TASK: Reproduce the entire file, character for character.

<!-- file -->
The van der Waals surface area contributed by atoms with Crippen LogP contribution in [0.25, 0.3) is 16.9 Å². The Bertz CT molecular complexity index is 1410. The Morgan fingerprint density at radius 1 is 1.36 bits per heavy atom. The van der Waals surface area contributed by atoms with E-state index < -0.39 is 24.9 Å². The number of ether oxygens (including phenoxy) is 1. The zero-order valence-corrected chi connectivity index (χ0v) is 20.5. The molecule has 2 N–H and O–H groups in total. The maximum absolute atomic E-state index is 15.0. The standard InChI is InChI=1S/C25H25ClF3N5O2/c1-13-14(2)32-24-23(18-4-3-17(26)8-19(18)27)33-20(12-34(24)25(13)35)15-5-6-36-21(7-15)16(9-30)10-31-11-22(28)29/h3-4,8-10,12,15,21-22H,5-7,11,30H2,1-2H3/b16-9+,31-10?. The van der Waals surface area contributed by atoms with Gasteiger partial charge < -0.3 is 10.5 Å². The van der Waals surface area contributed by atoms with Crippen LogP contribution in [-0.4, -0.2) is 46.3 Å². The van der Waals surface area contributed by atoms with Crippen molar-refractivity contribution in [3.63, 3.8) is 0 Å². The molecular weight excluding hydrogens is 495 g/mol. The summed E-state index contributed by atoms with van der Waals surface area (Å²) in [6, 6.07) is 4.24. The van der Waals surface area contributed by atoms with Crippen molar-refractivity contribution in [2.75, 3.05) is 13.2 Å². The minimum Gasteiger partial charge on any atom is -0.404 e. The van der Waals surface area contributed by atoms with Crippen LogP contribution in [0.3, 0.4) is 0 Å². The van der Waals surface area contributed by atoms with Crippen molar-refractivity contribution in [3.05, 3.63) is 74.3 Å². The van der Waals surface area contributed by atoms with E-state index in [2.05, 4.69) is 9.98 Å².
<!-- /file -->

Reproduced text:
The van der Waals surface area contributed by atoms with Crippen LogP contribution in [0.25, 0.3) is 16.9 Å². The Bertz CT molecular complexity index is 1410. The Morgan fingerprint density at radius 1 is 1.36 bits per heavy atom. The van der Waals surface area contributed by atoms with E-state index < -0.39 is 24.9 Å². The number of ether oxygens (including phenoxy) is 1. The zero-order valence-corrected chi connectivity index (χ0v) is 20.5. The molecule has 2 N–H and O–H groups in total. The maximum absolute atomic E-state index is 15.0. The standard InChI is InChI=1S/C25H25ClF3N5O2/c1-13-14(2)32-24-23(18-4-3-17(26)8-19(18)27)33-20(12-34(24)25(13)35)15-5-6-36-21(7-15)16(9-30)10-31-11-22(28)29/h3-4,8-10,12,15,21-22H,5-7,11,30H2,1-2H3/b16-9+,31-10?. The van der Waals surface area contributed by atoms with Gasteiger partial charge < -0.3 is 10.5 Å². The van der Waals surface area contributed by atoms with Crippen LogP contribution in [-0.4, -0.2) is 46.3 Å². The van der Waals surface area contributed by atoms with Crippen molar-refractivity contribution in [3.63, 3.8) is 0 Å². The molecular weight excluding hydrogens is 495 g/mol. The summed E-state index contributed by atoms with van der Waals surface area (Å²) in [6, 6.07) is 4.24. The van der Waals surface area contributed by atoms with Crippen molar-refractivity contribution in [2.75, 3.05) is 13.2 Å². The minimum Gasteiger partial charge on any atom is -0.404 e. The van der Waals surface area contributed by atoms with Crippen LogP contribution in [0.3, 0.4) is 0 Å². The van der Waals surface area contributed by atoms with Crippen molar-refractivity contribution in [3.05, 3.63) is 74.3 Å². The van der Waals surface area contributed by atoms with E-state index in [2.05, 4.69) is 9.98 Å².